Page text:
The posters that I used were from several of the packets that I have in my TpT storeYou can do the same thing by making your own posters. Just think about the issues that come up most often with your students. So far I have been amazed at how many students have looked at and commented on the posters. I have even had students come in angry, and as I give them time to calm down I can see them studying the posters. Students have even referenced them in conversation. Teachers, what do you have on your walls? Make it relevant, because I promise the students read, study, and look at what is posted.

If you want to make your own posters, then make them pleasing to the student's eye. Some hints are:
~Use fun fonts, but make sure they are easy to read
~Use colors that are eye catching, but not so crazy that the message is overpowered
~Use attractive clip art and pictures to support written messages
~Deliver your info clearly and concisely

The posters that I used are from the following packets:
~Counselor's Office Rules - For the Counselor's Office packet
~How to Solve a Problem, Small Problems vs. Big Problems, Reporting vs. Tattling, Bullying or Not - Problem Solving packet
~Anger Rules and Ways to Calm Down - The Anger Hub packet
~Boys & Girls How Are You Feeling Posters - The Emotions Hub packet

Wednesday, September 11, 2013


Since my post last week was about using games to make connections, I wanted to follow up by mentioning another game I often use.  Jenga!  Students of all ages love this game.  I have used it with students in kinder up to 8th grade.  This game works great in one-on-one situations or with a group.  Jenga makes for a wonderful icebreaker activity.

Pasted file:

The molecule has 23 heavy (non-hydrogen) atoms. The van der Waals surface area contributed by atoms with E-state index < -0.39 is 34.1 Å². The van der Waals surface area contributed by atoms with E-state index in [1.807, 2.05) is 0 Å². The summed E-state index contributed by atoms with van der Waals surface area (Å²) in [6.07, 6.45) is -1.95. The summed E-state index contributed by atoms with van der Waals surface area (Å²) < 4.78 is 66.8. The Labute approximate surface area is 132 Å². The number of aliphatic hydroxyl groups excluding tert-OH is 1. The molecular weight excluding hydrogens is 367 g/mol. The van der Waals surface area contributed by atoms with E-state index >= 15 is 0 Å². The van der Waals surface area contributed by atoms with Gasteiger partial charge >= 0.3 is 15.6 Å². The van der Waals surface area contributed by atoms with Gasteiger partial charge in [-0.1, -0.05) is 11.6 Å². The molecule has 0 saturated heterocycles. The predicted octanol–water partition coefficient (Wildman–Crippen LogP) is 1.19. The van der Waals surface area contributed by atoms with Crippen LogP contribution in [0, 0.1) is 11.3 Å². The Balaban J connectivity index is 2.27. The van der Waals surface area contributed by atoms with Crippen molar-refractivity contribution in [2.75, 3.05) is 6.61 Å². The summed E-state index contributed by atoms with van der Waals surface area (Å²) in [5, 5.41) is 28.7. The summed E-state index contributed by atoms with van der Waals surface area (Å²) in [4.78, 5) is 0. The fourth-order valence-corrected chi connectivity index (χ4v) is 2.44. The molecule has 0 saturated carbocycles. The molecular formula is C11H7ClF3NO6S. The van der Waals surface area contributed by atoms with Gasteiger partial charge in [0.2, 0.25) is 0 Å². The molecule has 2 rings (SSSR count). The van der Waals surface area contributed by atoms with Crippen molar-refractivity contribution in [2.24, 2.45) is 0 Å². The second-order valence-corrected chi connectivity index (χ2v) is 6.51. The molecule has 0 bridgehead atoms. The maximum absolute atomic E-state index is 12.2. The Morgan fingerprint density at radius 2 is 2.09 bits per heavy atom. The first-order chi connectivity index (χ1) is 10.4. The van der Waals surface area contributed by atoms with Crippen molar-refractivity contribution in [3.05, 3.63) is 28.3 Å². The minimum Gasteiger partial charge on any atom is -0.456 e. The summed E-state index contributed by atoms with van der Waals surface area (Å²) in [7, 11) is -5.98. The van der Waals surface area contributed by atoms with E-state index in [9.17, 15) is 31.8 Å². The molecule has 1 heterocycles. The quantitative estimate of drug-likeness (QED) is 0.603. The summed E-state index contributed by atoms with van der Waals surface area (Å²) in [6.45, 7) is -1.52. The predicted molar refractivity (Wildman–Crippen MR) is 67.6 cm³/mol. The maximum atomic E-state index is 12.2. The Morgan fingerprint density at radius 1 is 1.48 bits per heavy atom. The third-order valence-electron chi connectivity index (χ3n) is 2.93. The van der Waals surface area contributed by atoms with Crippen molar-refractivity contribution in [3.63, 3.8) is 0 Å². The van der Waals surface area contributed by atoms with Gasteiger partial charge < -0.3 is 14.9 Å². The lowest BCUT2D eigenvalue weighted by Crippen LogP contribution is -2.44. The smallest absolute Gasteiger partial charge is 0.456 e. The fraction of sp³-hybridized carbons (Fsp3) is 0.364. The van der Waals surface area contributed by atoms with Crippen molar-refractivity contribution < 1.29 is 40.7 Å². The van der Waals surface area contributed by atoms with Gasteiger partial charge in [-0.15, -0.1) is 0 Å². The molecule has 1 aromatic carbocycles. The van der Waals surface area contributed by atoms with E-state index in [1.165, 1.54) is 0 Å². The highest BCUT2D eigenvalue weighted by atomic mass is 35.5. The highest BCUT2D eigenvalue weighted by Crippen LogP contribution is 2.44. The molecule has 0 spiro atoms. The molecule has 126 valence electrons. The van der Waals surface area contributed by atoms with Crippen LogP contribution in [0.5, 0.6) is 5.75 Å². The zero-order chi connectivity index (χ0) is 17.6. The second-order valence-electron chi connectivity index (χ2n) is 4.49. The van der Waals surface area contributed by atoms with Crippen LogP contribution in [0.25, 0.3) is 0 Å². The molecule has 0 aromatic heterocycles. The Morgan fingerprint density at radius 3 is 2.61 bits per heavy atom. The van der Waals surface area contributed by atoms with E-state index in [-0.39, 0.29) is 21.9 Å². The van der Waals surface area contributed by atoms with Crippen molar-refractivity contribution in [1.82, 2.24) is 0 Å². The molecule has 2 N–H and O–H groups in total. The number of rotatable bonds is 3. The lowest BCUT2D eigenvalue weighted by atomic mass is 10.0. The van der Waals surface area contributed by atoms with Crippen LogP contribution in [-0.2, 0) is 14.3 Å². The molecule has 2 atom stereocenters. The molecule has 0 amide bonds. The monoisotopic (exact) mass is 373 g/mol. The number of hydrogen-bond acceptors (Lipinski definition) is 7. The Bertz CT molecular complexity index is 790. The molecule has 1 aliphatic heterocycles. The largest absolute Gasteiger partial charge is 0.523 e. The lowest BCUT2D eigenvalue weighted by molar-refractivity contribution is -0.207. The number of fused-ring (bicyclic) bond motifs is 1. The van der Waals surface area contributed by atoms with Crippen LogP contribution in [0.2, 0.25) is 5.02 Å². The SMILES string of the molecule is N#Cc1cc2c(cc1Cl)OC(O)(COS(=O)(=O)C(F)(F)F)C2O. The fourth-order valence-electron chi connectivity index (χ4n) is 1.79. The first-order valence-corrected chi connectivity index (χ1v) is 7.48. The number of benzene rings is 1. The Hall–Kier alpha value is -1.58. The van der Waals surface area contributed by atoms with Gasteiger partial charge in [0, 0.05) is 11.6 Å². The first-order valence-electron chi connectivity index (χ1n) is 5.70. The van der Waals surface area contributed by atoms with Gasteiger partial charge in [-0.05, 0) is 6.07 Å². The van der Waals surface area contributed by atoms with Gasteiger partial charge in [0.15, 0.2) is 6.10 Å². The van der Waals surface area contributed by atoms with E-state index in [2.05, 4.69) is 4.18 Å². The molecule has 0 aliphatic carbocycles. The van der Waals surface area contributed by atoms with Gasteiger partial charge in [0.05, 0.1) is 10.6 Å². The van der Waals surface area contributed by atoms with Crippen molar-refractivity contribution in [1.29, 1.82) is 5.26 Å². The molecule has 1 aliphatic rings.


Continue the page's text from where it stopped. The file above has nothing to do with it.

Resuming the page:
On each Jenga block I wrote a question or statement.  Once the student pulls the block they must answer the question before placing the piece on the top of the tower.  Some pieces have serious questions while other blocks have fun statements to respond to.  When students pull the block that asks a question like, "What makes you mad?" they respond without hesitation almost every time.  Take the game away, ask the same question, and the student most likely will be more guarded and less unwilling to share something so personal.
Teachers, there are so many ways you can incorporate this game into your classroom depending on what you write on the blocks.  As a former math teacher, I would consider writing math facts on the blocks.  The possibilities are endless really.  What games do you like to use with students?  Please leave a comment.  I am always looking for new ideas!

Tuesday, September 3, 2013

Memory Game